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Criticwire at Sundance: What Films Have the Highest Ratings?

Criticwire at Sundance: What Films Have the Highest Ratings?

Dozens upon dozens of reviews have flowed out of the Sundance Film Festival this year, but we still have between now and Sunday to gobble up the initial feedback from all of the premieres. However, with a full week in the books, there’s plenty to sort through from the first wave of critical response from various critics in our Criticwire network attending the festival. Here’s a look at some of the average grades and reviews for a dozen films at this year’s festival.

Remakes and Reimaginings

Whether remakes, sequels, or reimaginings, Sundance 2013 has featured a few returns to pre-existing cinematic universes.

First, back we return to the land of William Friedkin’s “Cruising” for “Interior. Leather Bar.” Time Out New York’s David Fear writes of James Franco’s involvement, “No, the creatively restless star/co-director does not don dead-animal hides and make out with dudes. Yes, he does prove that a life of perpetually treating stardom as a performance-art piece can belch out some interesting food for thought, even if said meals tend to be somewhat undercooked and overflavored.” A common word in many of the reviews has been “deconstruction.” In a way, reactions to the movie echo those for “Room 237” last year — both are exercises about the process of drawing meaning from cinema.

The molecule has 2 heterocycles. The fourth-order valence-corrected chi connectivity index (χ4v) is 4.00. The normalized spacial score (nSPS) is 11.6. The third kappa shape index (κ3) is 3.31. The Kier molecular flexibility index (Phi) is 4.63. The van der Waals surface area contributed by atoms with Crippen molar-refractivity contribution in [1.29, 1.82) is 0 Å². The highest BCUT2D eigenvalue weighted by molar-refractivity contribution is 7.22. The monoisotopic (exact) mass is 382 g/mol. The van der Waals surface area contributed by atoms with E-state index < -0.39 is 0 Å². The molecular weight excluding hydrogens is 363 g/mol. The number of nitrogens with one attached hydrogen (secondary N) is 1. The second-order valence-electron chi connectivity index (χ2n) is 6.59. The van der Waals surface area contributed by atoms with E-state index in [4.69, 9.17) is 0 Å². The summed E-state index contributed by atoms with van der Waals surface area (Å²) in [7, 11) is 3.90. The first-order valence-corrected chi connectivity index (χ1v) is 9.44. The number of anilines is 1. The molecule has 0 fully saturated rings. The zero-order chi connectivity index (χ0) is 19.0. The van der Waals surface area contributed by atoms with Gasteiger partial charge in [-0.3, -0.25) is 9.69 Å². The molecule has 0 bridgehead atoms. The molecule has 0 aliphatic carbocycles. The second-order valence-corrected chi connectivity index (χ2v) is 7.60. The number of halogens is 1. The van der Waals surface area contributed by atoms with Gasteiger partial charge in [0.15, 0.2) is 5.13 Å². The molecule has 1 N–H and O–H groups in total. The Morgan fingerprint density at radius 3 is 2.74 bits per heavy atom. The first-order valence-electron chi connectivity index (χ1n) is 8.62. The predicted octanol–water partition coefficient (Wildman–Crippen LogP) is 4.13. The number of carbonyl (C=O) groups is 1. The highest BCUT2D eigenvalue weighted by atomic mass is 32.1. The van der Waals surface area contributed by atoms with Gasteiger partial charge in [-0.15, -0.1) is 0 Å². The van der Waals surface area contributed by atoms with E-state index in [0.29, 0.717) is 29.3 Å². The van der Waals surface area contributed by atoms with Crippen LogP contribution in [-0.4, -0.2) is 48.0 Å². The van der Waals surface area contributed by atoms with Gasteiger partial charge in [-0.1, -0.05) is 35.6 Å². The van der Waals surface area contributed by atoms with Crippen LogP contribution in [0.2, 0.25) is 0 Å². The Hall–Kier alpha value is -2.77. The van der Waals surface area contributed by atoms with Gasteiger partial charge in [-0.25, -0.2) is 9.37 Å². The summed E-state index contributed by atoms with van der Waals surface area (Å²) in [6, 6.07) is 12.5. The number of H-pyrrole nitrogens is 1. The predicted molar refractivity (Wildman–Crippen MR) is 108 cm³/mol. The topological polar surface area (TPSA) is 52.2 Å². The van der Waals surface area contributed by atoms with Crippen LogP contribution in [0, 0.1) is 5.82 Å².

Jim Mickle’s “We Are What We Are” not only translates the title from Jorge Michel Grau’s “Somos lo que hay,” but moves the tale of a disturbing, ritualistic family from Mexico to upstate New York. The response to the film seems tied to an individual critic’s opinion of how the film’s deliberately paced middle section is handled. Eric Kohn, in his Indiewire review, describes how Mickle’s “penchant for soft, picturesque visuals deepens the audience’s morbid expectations,” all the way until the big reveal that fans of the original know is coming. Drawing connections to 2011’s “Martha Marcy May Marlene,” Raffi Asdourian writes at the Film Stage that “part of what makes the film so effective is its unsettling mood, made more distressing by Mickle’s intense use of sound design and cinematography to heighten tension.”